The ideal career appears to be a highly curated timeline of elegantly held roles, on an always upwards trajectory, with greater and greater reward on each and every gilded step.
And yet we know, those of us who are at the far end of the journey, that this is a mirage of airbrushed unreality. Careers are not Instagram posts of perfect moments. Careers are recipe-free concoctions of luck, opportunity, hard work and talent. Nothing is permanent, perfect or predictable.
Someone I spoke to recently said he would stay in his role, even though he was bored of it and conventional thinking would suggest he should move. He said that if he moved it would just be “the same old crap plot, but with a different set of broken characters.”
Someone else I spoke to this week, who will start a new role in the New Year, is absolutely thrilled to have a new opportunity to start again. She has been worn down by a workplace that has only ever focussed on the next deal with an intensity that always takes her energy for granted, but never replaces it for her.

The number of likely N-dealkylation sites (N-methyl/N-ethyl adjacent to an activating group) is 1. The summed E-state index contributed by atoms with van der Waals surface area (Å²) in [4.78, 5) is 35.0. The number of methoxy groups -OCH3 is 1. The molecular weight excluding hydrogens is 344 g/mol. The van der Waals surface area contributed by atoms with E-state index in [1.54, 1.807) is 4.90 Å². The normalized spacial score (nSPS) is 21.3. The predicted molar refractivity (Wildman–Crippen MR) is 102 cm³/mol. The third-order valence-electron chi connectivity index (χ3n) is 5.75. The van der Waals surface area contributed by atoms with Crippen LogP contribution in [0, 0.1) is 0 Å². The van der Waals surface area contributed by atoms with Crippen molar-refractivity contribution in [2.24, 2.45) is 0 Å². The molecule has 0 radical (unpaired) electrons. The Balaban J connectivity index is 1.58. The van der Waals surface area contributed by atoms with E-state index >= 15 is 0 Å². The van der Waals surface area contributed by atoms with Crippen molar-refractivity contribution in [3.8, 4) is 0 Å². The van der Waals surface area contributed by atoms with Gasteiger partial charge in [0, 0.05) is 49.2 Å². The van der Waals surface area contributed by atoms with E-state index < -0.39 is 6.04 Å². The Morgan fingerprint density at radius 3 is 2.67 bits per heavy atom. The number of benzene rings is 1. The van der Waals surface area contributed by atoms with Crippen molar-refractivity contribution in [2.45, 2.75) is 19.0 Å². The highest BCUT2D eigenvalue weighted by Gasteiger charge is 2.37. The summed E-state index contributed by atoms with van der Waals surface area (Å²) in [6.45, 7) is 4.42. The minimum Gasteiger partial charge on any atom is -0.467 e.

Both these calls were with brilliant people with CVs to die for, yet both had also been diminished by the attritional take-take-take of the workplace. Their conclusions were different, but we can all relate to the narrative.
The soft-focus on-line gurus may disagree, but my advice is to pack away any expectation that we can pilot our talent from one glamorous destination to another relying on a professional headshot, some mighty buzzwords and the faint whiff of entitlement based on the years we have worked beyond the date we qualified.
If we want to have a career that is good for us, our families, our wellbeing and the businesses we work in, I have some questions to reflect on and explore:
- Are you prepared to change the way you behave, because personal growth is about what you can change, not what you can amplify.
- Can you challenge without creating mistrust or extra stress for others?
- Are you kind?
- Do you live your values at work, or are they orphans to a quiet life of expediency?
- Would you consider a sideways move (or even a step back) to learn something new?
- Can you express your needs in ways that others can help you to meet them?
- Can you describe the difference you have made?
- How have you helped others to succeed?
- Do you share unconditionally?
- Can you describe your story with colour and joy and grace in a compelling way?
Your career path will most likely not be a stroll down a floodlit red carpet to an Oscar style retirement speech. It is more likely to be a yomping slog across a muddy field in the wrong shoes with an unhelpful commentary from your inner critic. Even so, I would love you to relish the journey, to live your story in the moment and to let your talent and potential wrap their arms around you.
Take care. Paul xx